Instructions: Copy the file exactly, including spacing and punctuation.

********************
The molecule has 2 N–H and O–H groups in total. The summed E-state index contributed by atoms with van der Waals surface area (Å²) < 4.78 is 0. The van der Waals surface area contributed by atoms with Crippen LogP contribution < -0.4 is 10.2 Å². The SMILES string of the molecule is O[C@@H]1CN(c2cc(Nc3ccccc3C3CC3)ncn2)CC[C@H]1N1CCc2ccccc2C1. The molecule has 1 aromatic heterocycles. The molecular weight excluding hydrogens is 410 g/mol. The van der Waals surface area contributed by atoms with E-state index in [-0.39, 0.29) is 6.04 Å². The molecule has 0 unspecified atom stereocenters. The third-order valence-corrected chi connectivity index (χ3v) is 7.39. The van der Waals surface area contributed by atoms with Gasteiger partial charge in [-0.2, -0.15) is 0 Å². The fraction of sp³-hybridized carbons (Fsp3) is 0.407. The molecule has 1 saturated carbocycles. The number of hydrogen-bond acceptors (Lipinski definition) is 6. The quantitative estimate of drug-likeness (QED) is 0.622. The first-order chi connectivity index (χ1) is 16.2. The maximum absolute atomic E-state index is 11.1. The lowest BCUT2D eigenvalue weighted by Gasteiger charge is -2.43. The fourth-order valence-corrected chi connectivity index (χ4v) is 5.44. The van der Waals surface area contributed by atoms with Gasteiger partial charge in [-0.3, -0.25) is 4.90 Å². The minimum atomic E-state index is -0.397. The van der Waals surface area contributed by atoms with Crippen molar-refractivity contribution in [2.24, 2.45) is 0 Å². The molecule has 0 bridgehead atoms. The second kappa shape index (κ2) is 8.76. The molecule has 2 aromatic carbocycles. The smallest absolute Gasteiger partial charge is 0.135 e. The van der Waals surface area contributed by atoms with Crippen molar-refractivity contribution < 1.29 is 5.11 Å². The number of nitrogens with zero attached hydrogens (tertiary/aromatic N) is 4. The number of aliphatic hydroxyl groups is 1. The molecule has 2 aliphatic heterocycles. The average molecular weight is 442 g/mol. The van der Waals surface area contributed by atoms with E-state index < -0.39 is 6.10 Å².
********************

The molecule has 2 N–H and O–H groups in total. The summed E-state index contributed by atoms with van der Waals surface area (Å²) < 4.78 is 0. The van der Waals surface area contributed by atoms with Crippen LogP contribution < -0.4 is 10.2 Å². The SMILES string of the molecule is O[C@@H]1CN(c2cc(Nc3ccccc3C3CC3)ncn2)CC[C@H]1N1CCc2ccccc2C1. The molecule has 1 aromatic heterocycles. The molecular weight excluding hydrogens is 410 g/mol. The van der Waals surface area contributed by atoms with E-state index in [-0.39, 0.29) is 6.04 Å². The molecule has 0 unspecified atom stereocenters. The third-order valence-corrected chi connectivity index (χ3v) is 7.39. The van der Waals surface area contributed by atoms with Gasteiger partial charge in [-0.2, -0.15) is 0 Å². The fraction of sp³-hybridized carbons (Fsp3) is 0.407. The molecule has 1 saturated carbocycles. The number of hydrogen-bond acceptors (Lipinski definition) is 6. The quantitative estimate of drug-likeness (QED) is 0.622. The first-order chi connectivity index (χ1) is 16.2. The maximum absolute atomic E-state index is 11.1. The lowest BCUT2D eigenvalue weighted by Gasteiger charge is -2.43. The fourth-order valence-corrected chi connectivity index (χ4v) is 5.44. The van der Waals surface area contributed by atoms with Gasteiger partial charge in [-0.3, -0.25) is 4.90 Å². The minimum atomic E-state index is -0.397. The van der Waals surface area contributed by atoms with Crippen molar-refractivity contribution in [2.24, 2.45) is 0 Å². The molecule has 0 bridgehead atoms. The second kappa shape index (κ2) is 8.76. The molecule has 2 aromatic carbocycles. The smallest absolute Gasteiger partial charge is 0.135 e. The van der Waals surface area contributed by atoms with Crippen molar-refractivity contribution < 1.29 is 5.11 Å². The number of nitrogens with zero attached hydrogens (tertiary/aromatic N) is 4. The number of aliphatic hydroxyl groups is 1. The molecule has 2 aliphatic heterocycles. The average molecular weight is 442 g/mol. The van der Waals surface area contributed by atoms with E-state index < -0.39 is 6.10 Å².